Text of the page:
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STORE WARS: When Wal-Mart Comes To Town
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Ashland

Ashland, Virginia Main Street
photo courtesy Roseanne Groat Shalf
In many ways, Ashland is a cross-section of America; in many ways it is totally different with a character not duplicated anywhere else....Growth has caused changes, but I contend that our spirit, our sense of place, our belonging is still as viable today as in the past. - John Newell, former mayor

Early Ashland
Ashland has a rich history that gives it a sense of place unlike any other. Originally known as "Slash Cottage" for its wetlands (slash is an antiquated term for swamp), Ashland was a 19th century mineral springs resort and racecourse. Developed by the Richmond Fredericksburg and Potomac (RF&P) Railroad Company in the mid-1800s as a summer retreat, the town became the site of a Confederate cavalry training camp at the beginning of the Civil War. Later in the war, Ashland overflowed with refugees fleeing the fighting in Northern Virginia. Close to bankruptcy by the war's end, the town and the resort were saved when Randolph-Macon College decided to relocate the school from Boydton, Virginia to Ashland to attract potential students with its accessibility by train. By the turn of the century, the town was so successful that an electric streetcar line was built from Richmond to Ashland, which, along with the RF&P's Accomodation Train, helped the town develop further as a classic "streetcar suburb."

Ashland's downtown area is centered around the railroad track, where a turn-of-the-century business district still bustles. Most of the coveted Victorian residences along the railroad were built as summer homes for people from Richmond, located15 miles south. Today, the downtown is considered a national historic district.

Ashland, population 7200
Ashland Today
As Ashland changes with the times, it also offers a cross-section of suburban America. In the 2000 presidential election, Ashlanders divided their votes between Republican George W. Bush and Democrat Al Gore. The town is evenly split between Republicans and Democrats, despite the fact that surrounding areas are decidedly Republican. Since 1980, the population has increased by 40 percent to 7,200 in 2000. The ethnic diversity of Ashland is on the rise. In the past decade, nearly 500 African Americans have been annexed into town. Ashland is also a place that varies socioeconomically, as evidenced by the presence of housing of all income levels, including historical homes, bungalows, mobile homes and multi-family developments.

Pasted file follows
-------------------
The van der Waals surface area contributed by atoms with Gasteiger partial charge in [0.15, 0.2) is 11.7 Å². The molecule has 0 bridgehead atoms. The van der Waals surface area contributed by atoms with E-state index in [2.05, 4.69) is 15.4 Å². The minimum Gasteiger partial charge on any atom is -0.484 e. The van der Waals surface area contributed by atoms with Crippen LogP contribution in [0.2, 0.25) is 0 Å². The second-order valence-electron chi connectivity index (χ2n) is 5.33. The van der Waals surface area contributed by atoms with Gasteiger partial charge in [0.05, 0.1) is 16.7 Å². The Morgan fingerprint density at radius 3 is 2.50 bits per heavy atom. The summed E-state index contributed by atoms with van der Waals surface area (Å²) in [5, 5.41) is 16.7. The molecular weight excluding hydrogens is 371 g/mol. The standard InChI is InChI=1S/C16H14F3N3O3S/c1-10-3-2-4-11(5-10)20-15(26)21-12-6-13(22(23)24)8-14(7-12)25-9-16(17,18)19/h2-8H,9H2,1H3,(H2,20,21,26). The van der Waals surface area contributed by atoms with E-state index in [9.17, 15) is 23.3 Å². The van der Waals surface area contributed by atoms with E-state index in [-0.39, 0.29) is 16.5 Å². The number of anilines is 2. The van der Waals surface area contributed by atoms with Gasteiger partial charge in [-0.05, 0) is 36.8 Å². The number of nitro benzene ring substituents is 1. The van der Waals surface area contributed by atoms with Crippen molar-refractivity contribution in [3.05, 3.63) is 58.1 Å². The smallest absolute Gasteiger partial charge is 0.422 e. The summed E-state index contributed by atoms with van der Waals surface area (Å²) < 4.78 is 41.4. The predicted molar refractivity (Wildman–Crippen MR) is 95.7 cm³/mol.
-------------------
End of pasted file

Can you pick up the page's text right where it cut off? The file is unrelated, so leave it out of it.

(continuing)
Ashland's proximity to Interstate 95 has increased both traffic and population, and the downtown district no longer is the town's main source of goods and services. Instead, most Ashlanders have turned to shopping centers and malls on the outskirts of town. Townspeople have fought to keep Ashland a habitable and accessible place in the midst of inevitable development. A little less than half of Ashland's 4.02 square miles is developed, primarily in single family residences, and over 12 per cent of the land is devoted to community and non-profit institutions, such as schools, churches, and the college - an unusually large amount of tax-exempt land for a small town. Ashland is pedestrian-oriented, a place where people can easily travel by foot and by bicycle.

Rosie Shalf
Rosie Shalf, historian
Changing with the Times
Ashland continues to struggle to adapt to the changes that development brings. When a commercial area between Route One and the Interstate developed, it was referred to as the "messy mile," an eyesore that didn't mesh with the quaint, historic town. To integrate the area more into the town, curbs and a gutter, as well as trees and landscaping were added, transforming just another turn-off on the Interstate to part of the town.

The Ashland town council has always been known to fight to preserve the town's character. When the federal government wanted to move the post office to a new building to the edge of town, residents protested loudly that they like their post office in the historic downtown area, where downtown businesses, older people and college students can easily walk to it. The postal service relented, and Ashland's post office remains downtown today. The town council also got Amtrak to renew passenger service directly from Ashland. It is the only town in American where you can board the train on Main Street and travel all the way up the East Coast.

"Without ignoring what was going on in the world and nation around her...Ashland's virtue has been in refusing to become impersonal," writes town historian Rosie Shalf. But facing considerable growth pressure from Richmond as a result of the approximately 100,000 people a day that pass by on the highway, what remains to be seen is whether Ashland will be able to fight sprawl in the future and retain the intimacy and character of a small town.



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